i. Kudos, WEEI, for trying to clean the place up.

j. Thanks, Ohio University, for the invitation to talk to a hall full of sports and non-sports journalism hopefuls Friday night. Always great to be back on the campus where I spent four happy and profitable and educational years—and met the woman of my dreams.

k. Walking up one side of Court Street, walking down the other side. Walking on College Green. What a time warp. Other than the Bagel Buggy being gone from the heart of town late on a Friday night, not much has changed in the last 40 years, since winter quarter of my junior year.

l. Coffeenerdness: How I knew I was in a college town early Saturday: I had to leave Athens about 7:15 a.m. for the 65-mile drive to Columbus to catch my plane home, and I wanted to get a coffee before driving 70 miles to the airport. The three coffee shops downtown weren’t open yet. Two of them opened at 8.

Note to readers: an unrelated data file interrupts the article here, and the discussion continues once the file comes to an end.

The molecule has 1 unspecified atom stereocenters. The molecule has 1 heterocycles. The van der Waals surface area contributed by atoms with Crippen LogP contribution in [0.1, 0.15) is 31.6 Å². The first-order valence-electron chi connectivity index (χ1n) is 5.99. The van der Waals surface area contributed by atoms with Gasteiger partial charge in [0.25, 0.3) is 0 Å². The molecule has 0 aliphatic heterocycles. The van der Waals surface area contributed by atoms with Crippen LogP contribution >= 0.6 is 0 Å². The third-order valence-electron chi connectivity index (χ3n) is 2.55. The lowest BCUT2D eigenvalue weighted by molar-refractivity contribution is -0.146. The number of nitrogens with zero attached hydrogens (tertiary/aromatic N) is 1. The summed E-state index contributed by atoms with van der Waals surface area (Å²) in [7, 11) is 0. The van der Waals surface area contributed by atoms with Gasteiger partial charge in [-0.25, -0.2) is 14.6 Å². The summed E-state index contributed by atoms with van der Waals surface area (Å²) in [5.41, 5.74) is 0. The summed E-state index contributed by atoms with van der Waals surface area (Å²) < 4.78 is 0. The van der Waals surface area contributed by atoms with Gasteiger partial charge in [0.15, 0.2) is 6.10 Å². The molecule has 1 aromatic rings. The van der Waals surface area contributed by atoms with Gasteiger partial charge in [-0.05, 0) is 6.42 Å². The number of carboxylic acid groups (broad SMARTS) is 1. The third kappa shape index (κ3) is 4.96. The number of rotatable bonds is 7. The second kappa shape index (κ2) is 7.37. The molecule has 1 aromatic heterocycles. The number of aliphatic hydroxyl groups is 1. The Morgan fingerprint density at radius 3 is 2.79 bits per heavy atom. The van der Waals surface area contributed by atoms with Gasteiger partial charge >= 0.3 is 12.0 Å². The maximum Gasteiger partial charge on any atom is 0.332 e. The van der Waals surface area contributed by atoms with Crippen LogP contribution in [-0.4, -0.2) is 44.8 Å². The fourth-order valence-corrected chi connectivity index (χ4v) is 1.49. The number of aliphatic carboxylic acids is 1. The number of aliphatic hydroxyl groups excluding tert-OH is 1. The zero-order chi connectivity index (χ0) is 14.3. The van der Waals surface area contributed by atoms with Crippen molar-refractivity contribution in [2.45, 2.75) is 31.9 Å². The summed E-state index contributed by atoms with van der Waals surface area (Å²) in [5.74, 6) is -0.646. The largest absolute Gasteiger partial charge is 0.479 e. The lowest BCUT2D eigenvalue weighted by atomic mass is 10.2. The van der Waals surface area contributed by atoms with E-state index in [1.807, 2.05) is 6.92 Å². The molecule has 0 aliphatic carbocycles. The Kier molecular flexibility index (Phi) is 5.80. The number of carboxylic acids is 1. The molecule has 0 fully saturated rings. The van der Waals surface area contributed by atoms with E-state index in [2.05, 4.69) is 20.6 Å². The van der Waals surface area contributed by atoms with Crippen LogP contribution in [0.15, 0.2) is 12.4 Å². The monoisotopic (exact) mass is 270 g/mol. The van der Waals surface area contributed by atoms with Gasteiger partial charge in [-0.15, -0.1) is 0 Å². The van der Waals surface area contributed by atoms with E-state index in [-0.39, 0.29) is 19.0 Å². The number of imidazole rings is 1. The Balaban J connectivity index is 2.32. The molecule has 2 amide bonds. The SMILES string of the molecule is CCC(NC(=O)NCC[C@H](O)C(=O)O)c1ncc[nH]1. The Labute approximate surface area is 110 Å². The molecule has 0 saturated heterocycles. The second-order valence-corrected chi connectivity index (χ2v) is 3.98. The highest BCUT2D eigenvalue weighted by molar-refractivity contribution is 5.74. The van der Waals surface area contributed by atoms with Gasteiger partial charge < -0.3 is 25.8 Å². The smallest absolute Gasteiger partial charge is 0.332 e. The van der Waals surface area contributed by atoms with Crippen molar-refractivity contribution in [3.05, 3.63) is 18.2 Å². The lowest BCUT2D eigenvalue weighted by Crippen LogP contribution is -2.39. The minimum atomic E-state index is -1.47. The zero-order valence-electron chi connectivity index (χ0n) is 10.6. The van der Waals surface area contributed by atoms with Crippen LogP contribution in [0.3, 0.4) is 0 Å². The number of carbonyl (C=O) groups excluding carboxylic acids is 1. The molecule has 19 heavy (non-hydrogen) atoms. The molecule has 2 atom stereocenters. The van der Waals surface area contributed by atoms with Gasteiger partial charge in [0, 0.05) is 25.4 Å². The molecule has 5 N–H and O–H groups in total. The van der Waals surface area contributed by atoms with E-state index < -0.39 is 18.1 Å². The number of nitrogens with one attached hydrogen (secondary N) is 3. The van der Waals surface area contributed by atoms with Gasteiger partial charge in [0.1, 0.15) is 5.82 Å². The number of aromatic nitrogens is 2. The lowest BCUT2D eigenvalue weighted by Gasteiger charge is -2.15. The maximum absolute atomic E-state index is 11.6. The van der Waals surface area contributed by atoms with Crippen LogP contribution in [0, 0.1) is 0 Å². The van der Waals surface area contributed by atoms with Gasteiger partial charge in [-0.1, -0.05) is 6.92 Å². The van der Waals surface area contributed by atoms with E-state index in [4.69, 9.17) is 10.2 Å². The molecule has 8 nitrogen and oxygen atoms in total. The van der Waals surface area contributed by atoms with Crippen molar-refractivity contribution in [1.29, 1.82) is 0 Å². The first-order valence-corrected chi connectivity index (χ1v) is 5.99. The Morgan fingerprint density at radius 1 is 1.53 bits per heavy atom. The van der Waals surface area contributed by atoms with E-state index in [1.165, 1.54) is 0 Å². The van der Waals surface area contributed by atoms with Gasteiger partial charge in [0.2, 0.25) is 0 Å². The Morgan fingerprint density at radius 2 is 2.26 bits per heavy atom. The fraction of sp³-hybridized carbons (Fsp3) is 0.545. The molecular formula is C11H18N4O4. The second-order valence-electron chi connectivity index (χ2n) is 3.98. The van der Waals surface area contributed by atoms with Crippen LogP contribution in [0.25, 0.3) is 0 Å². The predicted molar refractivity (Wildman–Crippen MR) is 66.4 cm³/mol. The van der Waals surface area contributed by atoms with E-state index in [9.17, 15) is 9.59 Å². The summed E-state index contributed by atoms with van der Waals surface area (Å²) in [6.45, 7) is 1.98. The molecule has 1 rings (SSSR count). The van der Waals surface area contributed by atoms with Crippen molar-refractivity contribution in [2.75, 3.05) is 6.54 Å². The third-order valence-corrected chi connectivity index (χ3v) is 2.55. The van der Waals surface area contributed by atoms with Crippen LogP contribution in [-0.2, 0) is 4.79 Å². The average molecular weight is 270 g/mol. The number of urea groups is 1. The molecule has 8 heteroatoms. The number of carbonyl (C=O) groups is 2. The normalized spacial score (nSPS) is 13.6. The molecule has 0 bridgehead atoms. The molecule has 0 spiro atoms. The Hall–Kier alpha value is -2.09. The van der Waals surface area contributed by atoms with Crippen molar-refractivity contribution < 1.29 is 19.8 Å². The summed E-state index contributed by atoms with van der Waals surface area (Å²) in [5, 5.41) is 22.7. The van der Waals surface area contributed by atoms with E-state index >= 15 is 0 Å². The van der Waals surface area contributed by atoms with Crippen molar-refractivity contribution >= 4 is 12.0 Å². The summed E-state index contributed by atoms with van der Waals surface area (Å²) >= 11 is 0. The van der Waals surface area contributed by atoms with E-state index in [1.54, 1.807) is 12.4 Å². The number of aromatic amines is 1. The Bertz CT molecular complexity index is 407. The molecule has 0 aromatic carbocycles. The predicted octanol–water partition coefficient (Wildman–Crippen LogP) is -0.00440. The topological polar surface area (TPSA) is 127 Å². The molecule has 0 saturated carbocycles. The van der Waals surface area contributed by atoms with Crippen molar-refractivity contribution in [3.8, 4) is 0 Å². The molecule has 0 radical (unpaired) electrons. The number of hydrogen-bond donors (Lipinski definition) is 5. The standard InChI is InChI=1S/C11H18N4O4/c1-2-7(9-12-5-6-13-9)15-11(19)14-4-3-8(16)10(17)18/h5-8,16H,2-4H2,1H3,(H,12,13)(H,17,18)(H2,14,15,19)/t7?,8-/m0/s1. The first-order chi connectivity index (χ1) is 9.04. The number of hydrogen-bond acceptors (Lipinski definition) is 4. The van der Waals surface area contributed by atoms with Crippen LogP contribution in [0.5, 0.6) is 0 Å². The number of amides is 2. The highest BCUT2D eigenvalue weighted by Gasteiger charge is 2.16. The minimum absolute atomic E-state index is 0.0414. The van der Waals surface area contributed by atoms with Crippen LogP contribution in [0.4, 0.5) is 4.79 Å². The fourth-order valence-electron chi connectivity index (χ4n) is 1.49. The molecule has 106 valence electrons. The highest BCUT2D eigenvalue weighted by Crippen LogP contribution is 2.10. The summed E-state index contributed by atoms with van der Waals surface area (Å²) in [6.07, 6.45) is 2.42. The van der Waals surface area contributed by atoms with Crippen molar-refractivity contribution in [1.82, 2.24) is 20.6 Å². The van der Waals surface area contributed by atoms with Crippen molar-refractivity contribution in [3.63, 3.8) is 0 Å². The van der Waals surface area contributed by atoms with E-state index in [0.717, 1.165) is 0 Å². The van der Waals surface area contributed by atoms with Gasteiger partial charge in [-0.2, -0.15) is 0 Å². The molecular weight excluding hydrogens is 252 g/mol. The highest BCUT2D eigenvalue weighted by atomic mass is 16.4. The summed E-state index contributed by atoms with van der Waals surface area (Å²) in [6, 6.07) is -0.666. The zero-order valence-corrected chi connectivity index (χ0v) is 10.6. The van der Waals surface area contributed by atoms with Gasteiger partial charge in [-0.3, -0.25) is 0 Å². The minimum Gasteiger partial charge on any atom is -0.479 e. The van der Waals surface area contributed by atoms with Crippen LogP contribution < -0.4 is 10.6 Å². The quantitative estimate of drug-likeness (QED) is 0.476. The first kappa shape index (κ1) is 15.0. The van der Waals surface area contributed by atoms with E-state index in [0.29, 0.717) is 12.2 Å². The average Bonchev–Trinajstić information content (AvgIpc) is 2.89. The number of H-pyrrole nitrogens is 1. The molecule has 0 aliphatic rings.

m. Beernerdness: Very cool brew pub in uptown Athens that wasn’t there the last time I was: Jackie O’s, right next to my old bar, the Union. Great to see it crowded with townies and students alike Friday afternoon and evening, and great to be able to share a beer with some of the students from The Post, our venerable student paper, and then a drink with some of the organizers of the journalism weekend. It’s been a long time since I saw one of my old buddies from the Cincinnati Enquirer, Justice B. Hill, who’s on the front lines at Ohio U., teaching writing and reporting the way it has to be taught. Really enjoyed the whole scene.

n. Something redemptive and rewarding about Nathan Chen skating wonderfully in the long program Friday night. Loved seeing that.

o. Hey Lindsay Vonn: Don’t listen to anyone dogging you about your race. You’ve been a heck of a champion.

p. I sat for two hours late Saturday afternoon, vegging out and watching curling. It’s a hypnotic sport. After a while, you get the strategy, and you’re into it.

The Adieu Haiku

Once upon a time
in America, we cared
about mass murder.